In order to clarify the probable impact of the surface crystallinity on trace metals solubilisation, two experiments were carried out. The one with original aerosol, and a second with weathered aerosol: these aerosols have already sustained a dissolution experiment so as to simulate a condensation/evaporation cycle. The results of these experiments (Fig. 2) show two different shapes according to the aerosol. For weathered aerosols, the dissolution rate is first very quick, as opposed to fresh particles, then the rate decrease up to relative low values. Accordingly, the solubilisation behaviour is different if aerosols have already sustained an evaporation. A probable amorphous phase is formed in surface, which is much more soluble than the initial crystalline phase.
From these results, a weathering mechanism can be proposed for original Saharan aerosol. First, the dissolution of the crystalline phase is activated by H+ and/or OH-: the most soluble elements therefore pass into the aqueous phase. However, a residual layer containing the less soluble elements (mainly SiO2) will form. Thus, for a continued efficient dissolution, H+, OH- and the released species must diffuse through this layer.
Two important points have been clarified to model the metal leaching influence on the atmospheric chemistry: Firstly, the pH influence on metals solubilisation has been pointed out and a relationship between pH and metal solubility is given. Secondly, the effect of the surface crystallinity has been emphasised. A possible solubilisation mechanism can be proposed in respect to these results.
Modelling trace metals acting as catalysts in non polluted clouds: multiphase chemistry in non polluted area.
|O3||3.0 E-10 mol.L1||25 ppb gaseous|
|H2O2||10 µmol.L1||Willey et al.., 1996|
|H+||10 µmol.L1 (pH = 5)||Losno et al., 1991|
|Soluble Fe||5.0 E8 mol.L1||Hoffmann et al., 1997; Jickells et al., 1984|
|Soluble Mn||3.0 E9 mol.L1||Hoffmann et al., 1997; Lim et al., 1994|
|Soluble Cu||1.0 E-9 mol.L1||Lim et al., 1994; Spokes et al., 1994|
Two coupled catalytic cycles drive all the reaction scheme into the cloud droplet: One with iron and other with copper. Gas exchange is fast enough to be considered as equilibrium, but metals exchange between particulate and dissolved phase are of major importance. The chemistry inside the cloud droplet in remote areas can be well described by around 40 reactions (Graedel et al., 1986; Jacob et al., 1989; Lelieved & Crutzen, 1991; Walcek et al, 1997; Weschler et al., 1986). But most of them are not important because not fast enough, and the system can be summarised with 7 equations including two catalytic cycles (Fig. 3). The initial concentrations are taken following next table:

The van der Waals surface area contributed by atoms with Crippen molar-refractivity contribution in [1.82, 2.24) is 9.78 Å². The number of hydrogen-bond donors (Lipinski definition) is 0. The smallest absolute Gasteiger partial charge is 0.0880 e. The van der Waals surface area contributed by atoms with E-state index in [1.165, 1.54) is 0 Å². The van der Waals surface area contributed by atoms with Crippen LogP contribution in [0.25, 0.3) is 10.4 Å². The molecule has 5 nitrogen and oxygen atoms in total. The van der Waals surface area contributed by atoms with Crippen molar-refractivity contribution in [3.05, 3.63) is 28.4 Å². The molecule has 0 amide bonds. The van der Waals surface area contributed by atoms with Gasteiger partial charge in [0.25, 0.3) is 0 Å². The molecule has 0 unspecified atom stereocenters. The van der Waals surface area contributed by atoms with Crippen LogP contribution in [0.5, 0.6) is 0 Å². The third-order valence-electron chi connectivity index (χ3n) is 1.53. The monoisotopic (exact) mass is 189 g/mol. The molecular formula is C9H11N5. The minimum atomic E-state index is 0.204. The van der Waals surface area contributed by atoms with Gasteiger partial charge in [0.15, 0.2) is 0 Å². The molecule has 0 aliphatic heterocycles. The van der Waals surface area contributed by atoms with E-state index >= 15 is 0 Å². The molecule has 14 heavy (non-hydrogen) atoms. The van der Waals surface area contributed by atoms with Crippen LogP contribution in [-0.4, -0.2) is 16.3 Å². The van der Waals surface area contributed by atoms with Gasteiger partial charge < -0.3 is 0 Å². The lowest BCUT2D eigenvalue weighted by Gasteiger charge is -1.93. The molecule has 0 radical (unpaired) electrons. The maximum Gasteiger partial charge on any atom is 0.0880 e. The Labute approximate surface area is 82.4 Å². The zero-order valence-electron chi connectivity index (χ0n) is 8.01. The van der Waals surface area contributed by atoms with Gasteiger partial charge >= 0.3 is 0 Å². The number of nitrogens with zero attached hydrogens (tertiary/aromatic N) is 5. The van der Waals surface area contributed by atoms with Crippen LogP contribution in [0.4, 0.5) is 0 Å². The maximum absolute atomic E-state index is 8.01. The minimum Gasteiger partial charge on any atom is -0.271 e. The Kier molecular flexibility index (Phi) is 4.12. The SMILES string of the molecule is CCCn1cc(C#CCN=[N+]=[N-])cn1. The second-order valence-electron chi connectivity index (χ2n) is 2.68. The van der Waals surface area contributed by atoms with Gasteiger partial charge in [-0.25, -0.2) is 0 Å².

Fig. 4: OH radical concentrations (mol.L1) versus time if methanol (107 mol.L1) is added to the system after 500 s. The lines taking into account trace metals (Met & No_Oz and Met & Oz) are showing smaller concentration variations than those which do not (No_Met & No_Oz and No_Met & Oz). The presence of ozone do not change anything if metal is added (Met & Oz is with ozone, Met & No_Oz is without), but become determinant is trace metals are neglected (No_Met & Oz with and No_Met & No_Oz without ozone).
As the system reacts very fast to irradiation changes, a steady state is reached after less than 1 second for Cu, but take several minutes for Fe. Moreover, the catalytic cycles generate high flux for the production and the destruction of radicals, and so the steady state concentration of these radicals remain unchanged if amounts of other reactive species are added. Fig. 4 illustrates this by comparing a case were trace metals are present and a case were no trace metals are added. We have chosen methanol as a reducing species and ozone as an oxidising one. Very small amounts of dissolved metals decrease the radical concentration in presence of ozone but increase it without ozone. That is the H2O2 importance against ozone in non polluted cloud drops is expanded. But the system becomes very sensitive to trace metals concentrations.
Adding trace metals to the model completely changes the reaction scheme and makes the system very less sensitive to other reactive species. This can make computation more simple because added reactive species can be consider as 1st order law. One of the major result obtained here in this scope, is the ozone behaviour which act as a minor constituent with trace metals catalytic cycles.